Issue Date: March 27, 2006
Molecular Pas De Deux
It's chemistry that could make Chubby Checker sing, "Let's do the twist." A molecular device that can twist a noncovalently bound guest molecule has been developed by chemists at the University of Tokyo (Nature 2006, 440, 512).
The design concept behind Takahiro Muraoka, Kazushi Kinbara, and Takuzo Aida's system is an advance for so-called molecular machines, allowing controlled, reversible intermolecular movement. A similar approach, the scientists say, could be used to link more elaborate, interlocked molecular devices.
"This is a clever design of a molecular system in which several mechanical functions are coupled, and controlled motion in one part is transmitted as rotary motion in a bound guest molecule," says Ben L. Feringa, a chemistry professor at the University of Groningen, in the Netherlands. "It is a beautiful example of the rapid progress made in the construction of molecular motors and nanomachines," he adds.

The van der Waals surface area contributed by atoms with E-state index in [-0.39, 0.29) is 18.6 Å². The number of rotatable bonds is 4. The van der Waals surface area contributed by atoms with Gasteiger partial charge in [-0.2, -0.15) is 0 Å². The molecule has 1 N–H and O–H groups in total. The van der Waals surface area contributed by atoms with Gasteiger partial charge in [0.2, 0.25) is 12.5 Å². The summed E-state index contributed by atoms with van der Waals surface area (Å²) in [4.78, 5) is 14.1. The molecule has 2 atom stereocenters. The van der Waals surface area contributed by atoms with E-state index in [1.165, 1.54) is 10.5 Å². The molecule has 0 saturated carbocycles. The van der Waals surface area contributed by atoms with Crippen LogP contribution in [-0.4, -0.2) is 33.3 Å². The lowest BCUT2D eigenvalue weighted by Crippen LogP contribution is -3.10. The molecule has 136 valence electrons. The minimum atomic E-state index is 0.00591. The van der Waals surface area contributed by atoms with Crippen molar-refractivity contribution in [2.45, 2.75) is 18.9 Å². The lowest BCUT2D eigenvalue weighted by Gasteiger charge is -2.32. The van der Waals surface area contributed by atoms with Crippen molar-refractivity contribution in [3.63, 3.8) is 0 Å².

The device features a central ferrocene unit attached to an azobenzene handle on one side and to two zinc porphyrin moieties on the other. The zinc ions in this host molecule bind a bidentate guest compound. Shining light on the system begins a Rube Goldberg-like sequence of movements in the host that eventually twists the guest molecule, according to the Tokyo chemists.
In the presence of ultraviolet light, the azobenzene isomerizes from trans to cis, stretching one end of the host molecule in the process. This induces a scissoring movement in the rest of the compound with the ferrocene acting like a pivot. The scissoring of the porphyrins twists the guest molecule like a rotor. Visible light reverses the process.
There are still challenges to address with the system, Feringa points out, such as how to harvest the motion and how to perform useful work with the molecules. But he adds that the system's "joined operation of several mechanical functions is a significant step forward."
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